Allen Evans was in “unnecessary danger” as he carried out maintenance work on the Quarry Line, north of the Redhill Tunnel on tracks running between Gatwick Airport and East Croydon, after Network Rail failed to adequately plan and manage the task, Guildford Crown Court was told.
Evans was managing a team of 12 men that had been deployed to fix track weakened by metal fatigue, which they were doing while the line remained operational. This is known as open line working or red zone working, as opposed to green zone working where the track is closed to normal rail traffic.
This section of the rail network is one of the busiest in the UK; 13 trains an hour passed through the work site in each direction during the day. Three lookouts warned the track workers of approaching trains, after which they had 35 seconds to retreat to a position of safety (POS).
The POS was between 1.25 m and 1.5 m from the nearest running rail, complying with the 1.25 m minimum requirement. However, beyond the POS was a steep embankment with a 45° gradient. It did not provide the work group with a firm foothold and they had to either sit down, feet facing down the embankment, or stand with one leg down the embankment, leaning away from the passing trains.
On 24 June 2014, the maintenance work was scheduled to take place between 9 am and 1 pm. Towards the end of the job, the group was warned of a train approaching on the up line and moved to the POS. Evans was still walking along the track with his back to the oncoming train when he was hit and thrown down the embankment.
He was evacuated from the site by air ambulance and taken to St George’s Hospital in Tooting, south London, with multiple life-changing injuries, in particular to his right arm and left knee. He has undergone 22 operations since the accident and may still have to have his right arm amputated.
The prosecution was brought by the Office of Rail and Road (ORR), whose investigation found that the maintenance works could have been carried out at night when no trains were running. It said open line working should only occur as a last resort and that “green zone working arrangements were available that week during the night”. It said that as a result of Network Rail’s failures, “workers were unnecessarily exposed to risks to their safety”.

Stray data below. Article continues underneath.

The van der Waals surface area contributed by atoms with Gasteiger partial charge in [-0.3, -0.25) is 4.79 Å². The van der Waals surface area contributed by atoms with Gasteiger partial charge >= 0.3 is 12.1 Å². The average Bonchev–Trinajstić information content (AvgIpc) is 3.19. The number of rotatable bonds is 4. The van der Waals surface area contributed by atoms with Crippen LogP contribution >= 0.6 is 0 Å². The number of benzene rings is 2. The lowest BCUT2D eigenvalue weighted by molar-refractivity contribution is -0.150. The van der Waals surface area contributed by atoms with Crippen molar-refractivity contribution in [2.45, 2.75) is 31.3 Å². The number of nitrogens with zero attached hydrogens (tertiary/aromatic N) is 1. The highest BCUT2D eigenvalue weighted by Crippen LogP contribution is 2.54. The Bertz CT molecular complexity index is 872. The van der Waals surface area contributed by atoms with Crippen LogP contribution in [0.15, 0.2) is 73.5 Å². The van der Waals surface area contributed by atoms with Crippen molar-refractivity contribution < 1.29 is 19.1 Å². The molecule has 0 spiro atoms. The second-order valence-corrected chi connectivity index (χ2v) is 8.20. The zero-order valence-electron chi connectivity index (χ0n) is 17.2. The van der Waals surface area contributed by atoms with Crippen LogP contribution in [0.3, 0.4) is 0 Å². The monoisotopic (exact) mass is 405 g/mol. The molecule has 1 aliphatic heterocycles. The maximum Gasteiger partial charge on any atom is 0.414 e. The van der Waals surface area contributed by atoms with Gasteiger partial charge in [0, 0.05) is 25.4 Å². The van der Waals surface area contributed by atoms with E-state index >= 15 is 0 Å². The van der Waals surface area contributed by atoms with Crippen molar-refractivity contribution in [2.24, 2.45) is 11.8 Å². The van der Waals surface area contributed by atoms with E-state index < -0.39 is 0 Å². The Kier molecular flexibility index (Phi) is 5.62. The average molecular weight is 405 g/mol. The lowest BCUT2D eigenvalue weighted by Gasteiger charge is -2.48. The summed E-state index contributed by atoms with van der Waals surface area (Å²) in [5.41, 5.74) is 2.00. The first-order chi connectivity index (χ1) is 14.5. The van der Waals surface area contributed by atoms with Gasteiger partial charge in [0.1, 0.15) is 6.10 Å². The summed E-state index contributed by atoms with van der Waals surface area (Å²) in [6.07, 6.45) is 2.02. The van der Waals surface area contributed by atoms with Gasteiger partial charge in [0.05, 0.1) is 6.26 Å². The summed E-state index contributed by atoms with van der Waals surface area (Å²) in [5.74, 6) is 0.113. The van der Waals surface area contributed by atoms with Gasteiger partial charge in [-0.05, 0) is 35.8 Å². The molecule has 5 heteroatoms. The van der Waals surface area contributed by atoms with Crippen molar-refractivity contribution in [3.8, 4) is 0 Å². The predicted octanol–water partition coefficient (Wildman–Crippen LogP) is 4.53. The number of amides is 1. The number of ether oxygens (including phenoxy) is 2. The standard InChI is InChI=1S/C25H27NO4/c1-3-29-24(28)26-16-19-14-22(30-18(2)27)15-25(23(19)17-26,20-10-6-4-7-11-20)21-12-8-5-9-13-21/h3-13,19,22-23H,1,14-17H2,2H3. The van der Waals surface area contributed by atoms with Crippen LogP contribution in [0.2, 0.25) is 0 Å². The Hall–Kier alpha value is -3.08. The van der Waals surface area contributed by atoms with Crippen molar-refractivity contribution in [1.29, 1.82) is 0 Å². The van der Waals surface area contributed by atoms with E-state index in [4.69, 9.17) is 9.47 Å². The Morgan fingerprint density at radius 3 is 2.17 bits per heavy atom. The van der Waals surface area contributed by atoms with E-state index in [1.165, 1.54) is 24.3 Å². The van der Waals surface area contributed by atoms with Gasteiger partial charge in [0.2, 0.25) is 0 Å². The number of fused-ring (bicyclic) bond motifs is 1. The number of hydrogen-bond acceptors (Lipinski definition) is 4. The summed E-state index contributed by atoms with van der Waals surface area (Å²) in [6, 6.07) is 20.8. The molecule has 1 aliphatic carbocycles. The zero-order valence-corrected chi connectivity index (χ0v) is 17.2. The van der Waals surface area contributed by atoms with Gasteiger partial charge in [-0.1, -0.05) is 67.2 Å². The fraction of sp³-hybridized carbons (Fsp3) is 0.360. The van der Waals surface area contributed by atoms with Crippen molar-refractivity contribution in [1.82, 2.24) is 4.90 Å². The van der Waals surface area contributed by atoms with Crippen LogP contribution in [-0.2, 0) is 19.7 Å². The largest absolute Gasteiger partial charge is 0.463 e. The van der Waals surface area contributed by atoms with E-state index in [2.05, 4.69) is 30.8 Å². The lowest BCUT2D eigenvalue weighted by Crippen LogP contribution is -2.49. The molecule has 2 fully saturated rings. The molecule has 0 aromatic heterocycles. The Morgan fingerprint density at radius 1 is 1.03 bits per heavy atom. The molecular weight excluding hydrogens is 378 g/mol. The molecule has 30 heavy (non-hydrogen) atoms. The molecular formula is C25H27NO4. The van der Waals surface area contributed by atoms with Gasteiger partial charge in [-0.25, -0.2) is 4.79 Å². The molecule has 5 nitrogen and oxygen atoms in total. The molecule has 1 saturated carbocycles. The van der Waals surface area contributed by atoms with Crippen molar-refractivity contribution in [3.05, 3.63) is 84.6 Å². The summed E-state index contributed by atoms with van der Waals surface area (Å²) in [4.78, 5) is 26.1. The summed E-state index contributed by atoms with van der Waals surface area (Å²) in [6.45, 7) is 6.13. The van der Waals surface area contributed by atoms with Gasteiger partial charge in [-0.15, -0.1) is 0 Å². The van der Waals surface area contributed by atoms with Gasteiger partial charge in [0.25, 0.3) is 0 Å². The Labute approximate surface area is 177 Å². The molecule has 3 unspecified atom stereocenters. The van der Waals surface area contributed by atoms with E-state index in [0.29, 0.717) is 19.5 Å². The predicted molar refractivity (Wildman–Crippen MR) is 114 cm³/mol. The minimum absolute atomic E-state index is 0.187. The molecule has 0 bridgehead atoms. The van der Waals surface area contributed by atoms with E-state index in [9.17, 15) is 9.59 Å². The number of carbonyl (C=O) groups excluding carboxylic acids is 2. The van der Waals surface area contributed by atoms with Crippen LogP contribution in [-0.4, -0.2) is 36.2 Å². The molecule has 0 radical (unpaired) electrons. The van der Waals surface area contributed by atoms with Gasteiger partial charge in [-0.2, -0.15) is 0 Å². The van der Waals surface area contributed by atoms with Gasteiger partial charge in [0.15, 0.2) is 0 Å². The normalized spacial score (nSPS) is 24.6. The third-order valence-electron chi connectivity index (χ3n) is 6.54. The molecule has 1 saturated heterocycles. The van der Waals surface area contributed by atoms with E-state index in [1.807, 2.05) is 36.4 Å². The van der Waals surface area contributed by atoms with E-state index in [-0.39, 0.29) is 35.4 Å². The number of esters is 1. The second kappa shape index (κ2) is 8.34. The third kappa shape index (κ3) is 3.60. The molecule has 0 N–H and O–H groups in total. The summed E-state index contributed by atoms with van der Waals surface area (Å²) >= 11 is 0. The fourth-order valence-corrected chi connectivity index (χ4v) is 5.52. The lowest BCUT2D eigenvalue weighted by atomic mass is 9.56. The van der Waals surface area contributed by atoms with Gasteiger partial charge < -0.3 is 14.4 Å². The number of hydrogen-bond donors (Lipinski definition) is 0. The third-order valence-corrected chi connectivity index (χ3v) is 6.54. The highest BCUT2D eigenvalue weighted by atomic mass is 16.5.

The regulator added that, though the POS was “just acceptable”, the narrow, steep embankment “materially compromised” the track workers’ ability to use it when trains approached. Some of the work group said they felt uncomfortably close to the trains and found the bank steep.
The safe system of work did not acknowledge the narrowness of the POS or the steep gradient of the embankment; the only additional site-specific hazards it identified were slips, trips and falls.
The investigation also found that the lookout was standing too close to the work group to give a sufficient warning time for approaching trains. Instead of the required 35 seconds, it was only 18 seconds. After the accident, Network Rail implemented electronic radio signal warning equipment to increase warning times.
In a statement the company said: “The accident was directly caused by Mr Evans not remaining in a position of safety and walking into the path of an approaching train without keeping a look out despite having been warned of the approaching train.
“Whilst this was the direct cause [of] the accident, Network Rail acknowledges that there were shortcomings in the planning of the work and the operation of a safe system of work which were not conducted in accordance with required procedures and relevant standards. “
It pleaded guilty to breaching ss 2(1) and 3(1) of the Health and Safety at Work Act, since, though some of the workers were Network Rail staff, others were employed by civil engineer Keltbray or were self-employed. Judge Stephen Climie fined the company £400,000 for each offence on 9 January.
ORR principal inspector Tom Wake said: “After the incident, Network Rail undertook a review of worker safety on the London to Brighton line, reducing track maintenance with trains running, introducing better warning systems and providing additional training for staff.”